Editorial by Ed Lucente twitter: @edlucente
There’s plenty of talk about benefits of business analytics — the analysis of “big data” to spot insightful trends, patterns, or correlations — but far less discussion around business analytics applications delivered using analytics cloud appliances. This should change soon as more and more businesses deploy analytics cloud appliances to achieve three primary goals: 1) increase the perceived value of their product or service; 2) reduce their internal operating costs (e.g., supply chain optimization); and 3) spur growth opportunities in existing or new markets.
Defining Big DataWhat’s big data exactly? According to Wikipedia (http://en.wikipedia.org/wiki/Big_data), big data:
are data sets that grow so large that they become awkward to work with using on-hand database management tools. Difficulties include capture, storage, search, sharing, analytics, and visualizing. This trend continues because of the benefits of working with larger and larger data sets allowing analysts to spot business trends, prevent diseases, and combat crime. Though a moving target, current limits are on the order of terabytes, exabytes, and zettabytes of data. Scientists regularly encounter this problem in meteorology, genomics, biological research, Internet search, finance, and business informatics. Data sets also grow in size because they are increasingly being gathered by ubiquitous information-sensing mobile devices, software logs, cameras, microphones, RFID readers, wireless sensor networks, and so on.
Applications in business analytics have the power to formulate pattern recognitions such that trends can be identified and acted upon from petabytes (or more) of public or private data. Analytics cloud appliances integrate business analytics software with hardware to uncover correlations or patterns of behavior never before imagined, such as consumer buying trends in clothing stores or the probability of success for particular hospital procedures. Analytics cloud appliances can be tailored to specific industry applications as well. Perhaps most important, business analytics applications provide approximate solutions to business problems that cannot be solved “exactly.” This, in turn, helps business leaders to re-think best practices and transform their business models in order to meet changing market demands and to sustain competitive advantage.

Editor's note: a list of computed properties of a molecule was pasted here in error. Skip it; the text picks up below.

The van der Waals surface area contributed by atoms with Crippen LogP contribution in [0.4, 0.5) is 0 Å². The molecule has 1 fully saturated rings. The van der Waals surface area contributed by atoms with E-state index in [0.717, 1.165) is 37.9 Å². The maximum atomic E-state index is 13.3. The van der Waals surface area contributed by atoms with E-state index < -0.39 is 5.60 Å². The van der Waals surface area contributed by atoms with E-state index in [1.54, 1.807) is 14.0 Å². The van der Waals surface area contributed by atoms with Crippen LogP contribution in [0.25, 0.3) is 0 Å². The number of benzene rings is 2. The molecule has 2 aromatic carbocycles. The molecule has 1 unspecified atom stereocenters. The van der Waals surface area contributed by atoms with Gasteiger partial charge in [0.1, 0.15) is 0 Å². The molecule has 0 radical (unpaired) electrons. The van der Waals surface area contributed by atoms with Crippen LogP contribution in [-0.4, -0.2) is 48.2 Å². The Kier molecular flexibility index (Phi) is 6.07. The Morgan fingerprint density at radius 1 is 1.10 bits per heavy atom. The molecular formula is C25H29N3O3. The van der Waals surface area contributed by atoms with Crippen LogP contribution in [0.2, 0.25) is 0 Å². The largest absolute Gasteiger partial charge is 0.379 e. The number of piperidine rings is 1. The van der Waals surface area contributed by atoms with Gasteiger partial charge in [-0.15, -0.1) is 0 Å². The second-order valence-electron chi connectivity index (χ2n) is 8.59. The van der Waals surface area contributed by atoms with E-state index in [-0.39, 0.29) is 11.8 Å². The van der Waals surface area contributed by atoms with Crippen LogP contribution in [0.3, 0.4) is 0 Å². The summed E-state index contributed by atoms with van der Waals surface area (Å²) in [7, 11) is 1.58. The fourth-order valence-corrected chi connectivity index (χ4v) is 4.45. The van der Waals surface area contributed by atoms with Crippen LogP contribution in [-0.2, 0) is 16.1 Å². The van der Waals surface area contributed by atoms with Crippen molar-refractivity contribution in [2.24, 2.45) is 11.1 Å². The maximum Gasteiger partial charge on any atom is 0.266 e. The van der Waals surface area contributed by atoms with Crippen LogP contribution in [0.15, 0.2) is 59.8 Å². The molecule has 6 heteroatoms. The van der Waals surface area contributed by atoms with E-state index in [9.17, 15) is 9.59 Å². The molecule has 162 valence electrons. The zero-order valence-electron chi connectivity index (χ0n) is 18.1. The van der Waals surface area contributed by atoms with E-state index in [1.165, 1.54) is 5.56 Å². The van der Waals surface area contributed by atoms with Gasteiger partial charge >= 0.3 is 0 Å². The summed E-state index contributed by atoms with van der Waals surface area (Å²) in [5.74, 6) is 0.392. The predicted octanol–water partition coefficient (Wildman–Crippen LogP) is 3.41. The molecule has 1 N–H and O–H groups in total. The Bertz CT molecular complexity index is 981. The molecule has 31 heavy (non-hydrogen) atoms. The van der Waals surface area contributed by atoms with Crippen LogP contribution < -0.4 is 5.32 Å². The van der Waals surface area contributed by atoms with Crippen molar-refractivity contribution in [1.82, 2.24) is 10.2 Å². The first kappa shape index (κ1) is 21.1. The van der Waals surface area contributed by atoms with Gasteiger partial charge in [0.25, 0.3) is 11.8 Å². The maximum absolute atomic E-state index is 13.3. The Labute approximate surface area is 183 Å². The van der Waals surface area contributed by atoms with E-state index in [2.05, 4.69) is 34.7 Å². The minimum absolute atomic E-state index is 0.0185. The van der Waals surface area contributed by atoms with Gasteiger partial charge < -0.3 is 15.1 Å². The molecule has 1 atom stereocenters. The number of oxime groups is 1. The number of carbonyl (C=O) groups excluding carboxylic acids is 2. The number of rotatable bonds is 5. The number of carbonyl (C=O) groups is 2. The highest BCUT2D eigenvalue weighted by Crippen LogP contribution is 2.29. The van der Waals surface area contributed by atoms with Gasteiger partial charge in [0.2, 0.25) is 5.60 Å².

Analytics AnecdotesIDC forecasts that the global market for analytics applications will grow from $25.5 billion this year to $34 billion in 2014, and many IT companies are pursuing business analytics opportunities. IBM, for example, has opened analytics solution centers in Zurich, Budapest, Vienna, Berlin, Beijing, London, New York, Dallas, Tokyo, and Washington, D.C. — their focus on solving tough business problems across industries ranging from defense to healthcare. IBM also has rolled out about a dozen analytics cloud appliances for specific industry verticals. These appliances provide convenient access to powerful analytics capabilities via private (on-premise) cloud deployments.
At Microsoft, Tony Hey, V.P. of Research, uses business analytics to help hospitals predict whether and when a patient might return following initial congestive heart failure treatment. Sifting through terabytes of data from 300,000 patients, Hey’s business analytic tools provide hospitals with break-through information regarding the likelihood of a patient’s full recovery. The objective is to help hospitals design better programs to keep patients stable and, at the same time, reduce administrative costs of medical procedures.
SAS Software, another business analytics player, sponsored a white paper outlining common applications where problems can be resolved through big data analysis (below).
|Financial Services||Credit scoring, fraud detection, pricing, program trading, claims analysis, underwriting, customer profitability|
|Retail||Promotions, replenishment, shelf management, demand forecasting, inventory replenishment, price and merchandizing optimization|
|Manufacturing||Supply chain optimization, demand forecasting, inventory replenishment, warranty analysis, product customization, new product development|
|Healthcare||Drug interaction, preliminary diagnosis, disease management|
|Energy||Trading, supply, demand forecasting, compliance, Smart Grid|
|Government||Fraud detection, case management, crime prevention, revenue optimization|
Business Analytics = Innovative Business Models
Business analytics applications are valuable tools that can help management make faster, smarter decisions to ensure innovative business models. They help spotlight clever ways to improve business processes and serve customers better — ahead of the competition.
About the Author
Edward J. Lucente is Sr. Product Marketing Manager in As-a-Service for AT&T. Formerly, V.P. of Business Development at Data Center Rebates, Inc., an IT efficiency company based in Carlsbad, CA, whose professional services focus on data center energy efficiency (DCEE), leasing integrated with technology refreshes, and negotiation of IT energy rebates. Please feel free to email comments to email@example.com or twitter: @edlucente